Opposition calls for action after 5 SaskPower meters catch fire
SaskPower says older homes at higher risk
Five homes in the Regina area have caught fire in the last week caused by SaskPower meters. Now, Saskatchewan's opposition party says something needs to be done to ensure safety.
Cathy Sproule, deputy whip and Crown critic with the NDP, said the lack of action by the governing Saskatchewan Party when it comes to SaskPower, is comparable to last year's Husky oil spill, in which the provincial government delayed their response.
"SaskPower is responding, as it does, but the government has said absolutely nothing about this," Sproule said.
- Dry weather causing ground settling, pulling cables from SaskPower boxes
- If hot, dry weather persists in Regina, more electrical fires possible
- Another meter catches fire in Regina, SaskPower urges public to stay vigilant
According to SaskPower spokesperson Jonathan Tremblay, the Crown's electric meters can catch on fire when the ground pulls on the electric cables plugged into them, but he said it's extremely rare.
Tremblay attributes the fires to the dry weather in Regina over the last six or seven weeks, which he said could have moved the ground up to eight inches, exposing the electric cables.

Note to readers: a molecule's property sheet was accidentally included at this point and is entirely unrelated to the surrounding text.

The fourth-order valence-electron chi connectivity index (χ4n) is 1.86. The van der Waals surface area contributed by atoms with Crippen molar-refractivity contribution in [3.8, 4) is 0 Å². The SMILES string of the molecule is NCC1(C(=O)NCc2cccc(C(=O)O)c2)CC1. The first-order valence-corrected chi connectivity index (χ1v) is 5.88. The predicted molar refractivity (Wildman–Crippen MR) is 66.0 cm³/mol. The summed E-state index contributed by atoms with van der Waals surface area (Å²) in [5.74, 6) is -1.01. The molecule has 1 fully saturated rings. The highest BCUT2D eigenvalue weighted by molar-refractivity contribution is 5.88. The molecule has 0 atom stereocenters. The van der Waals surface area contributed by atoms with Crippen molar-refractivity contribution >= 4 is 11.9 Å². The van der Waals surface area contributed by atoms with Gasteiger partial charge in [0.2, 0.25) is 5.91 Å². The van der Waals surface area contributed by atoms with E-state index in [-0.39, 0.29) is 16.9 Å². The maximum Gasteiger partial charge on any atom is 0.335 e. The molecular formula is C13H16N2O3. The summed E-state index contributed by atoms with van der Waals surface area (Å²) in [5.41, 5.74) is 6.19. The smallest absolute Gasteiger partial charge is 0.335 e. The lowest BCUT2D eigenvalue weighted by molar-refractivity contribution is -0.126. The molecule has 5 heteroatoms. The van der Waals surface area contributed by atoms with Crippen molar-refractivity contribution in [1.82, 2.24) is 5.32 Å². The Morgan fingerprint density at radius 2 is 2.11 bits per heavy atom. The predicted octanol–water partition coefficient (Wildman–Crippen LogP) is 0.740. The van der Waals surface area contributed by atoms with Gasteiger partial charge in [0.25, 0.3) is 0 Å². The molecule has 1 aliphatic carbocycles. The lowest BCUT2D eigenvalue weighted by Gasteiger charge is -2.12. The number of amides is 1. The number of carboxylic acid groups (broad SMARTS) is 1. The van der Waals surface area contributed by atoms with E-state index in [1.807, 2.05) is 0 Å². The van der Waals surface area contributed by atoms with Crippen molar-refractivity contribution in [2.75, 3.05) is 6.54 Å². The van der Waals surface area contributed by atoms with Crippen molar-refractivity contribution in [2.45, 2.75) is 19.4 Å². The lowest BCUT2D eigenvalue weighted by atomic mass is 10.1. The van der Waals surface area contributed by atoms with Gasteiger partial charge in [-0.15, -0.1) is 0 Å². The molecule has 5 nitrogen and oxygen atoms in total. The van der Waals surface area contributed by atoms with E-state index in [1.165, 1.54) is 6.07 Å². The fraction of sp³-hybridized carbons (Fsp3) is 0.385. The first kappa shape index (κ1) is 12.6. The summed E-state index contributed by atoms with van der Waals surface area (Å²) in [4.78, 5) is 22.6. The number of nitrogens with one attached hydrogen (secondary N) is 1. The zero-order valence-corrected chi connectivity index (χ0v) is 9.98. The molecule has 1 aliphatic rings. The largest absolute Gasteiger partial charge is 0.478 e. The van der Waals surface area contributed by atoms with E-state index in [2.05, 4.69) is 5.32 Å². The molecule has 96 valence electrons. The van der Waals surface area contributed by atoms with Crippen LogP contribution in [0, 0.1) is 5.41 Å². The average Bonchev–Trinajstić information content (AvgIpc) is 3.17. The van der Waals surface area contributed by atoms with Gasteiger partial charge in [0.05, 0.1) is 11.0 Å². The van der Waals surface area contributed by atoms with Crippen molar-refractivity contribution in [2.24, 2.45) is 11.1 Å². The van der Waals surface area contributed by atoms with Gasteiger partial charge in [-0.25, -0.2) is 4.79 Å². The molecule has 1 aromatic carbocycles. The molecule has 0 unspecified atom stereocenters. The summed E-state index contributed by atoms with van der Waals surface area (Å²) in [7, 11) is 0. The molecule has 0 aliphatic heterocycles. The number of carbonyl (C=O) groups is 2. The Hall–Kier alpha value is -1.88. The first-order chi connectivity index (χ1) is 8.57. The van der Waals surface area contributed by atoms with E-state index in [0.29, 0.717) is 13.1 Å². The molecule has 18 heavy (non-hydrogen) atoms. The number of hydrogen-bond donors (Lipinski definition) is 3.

In older houses, this electric cable is made of copper, so while the electricity can still go from the cable to the house when exposed, it can cause a fire. All five of the recent fires have been in houses that are 50 or 60 years old.
Despite regular updates from SaskPower, Sproule said more is needed from leaders.
"We know the reason why but the question is, what is being done about it? That's something where I think the government needs to reassure people of Saskatchewan that the appropriate responses are being put in place," she said.
In each case, firefighters and SaskPower were on the scene in minutes, Tremblay said.
Since Friday, four teams from SaskPower have inspected at least 400 homes in Normanview, Glencairn and Uplands.
"We are inspecting the whole province now," Tremblay said. Inspections across Saskatchewan will not be to the same degree as the inspections in Regina.
Customers are asked to do visual inspections, especially if they have underground service or an older house. Tremblay said homeowners should check if their meter is tilting to one side, if there is a new hole in the ground. Customers are urged not to touch the meter or do repairs themselves and instead to call SaskPower.
While SaskPower says they plan to install new and improved smart metres throughout the province in 2018, Sproule said safety and cost are two prominent concerns.
"When we see our rate increases going up repeatedly for our SaskPower usage, we need to know that we're going to be safe as well."
With files from CBC Radio Canada's Audrey Neveu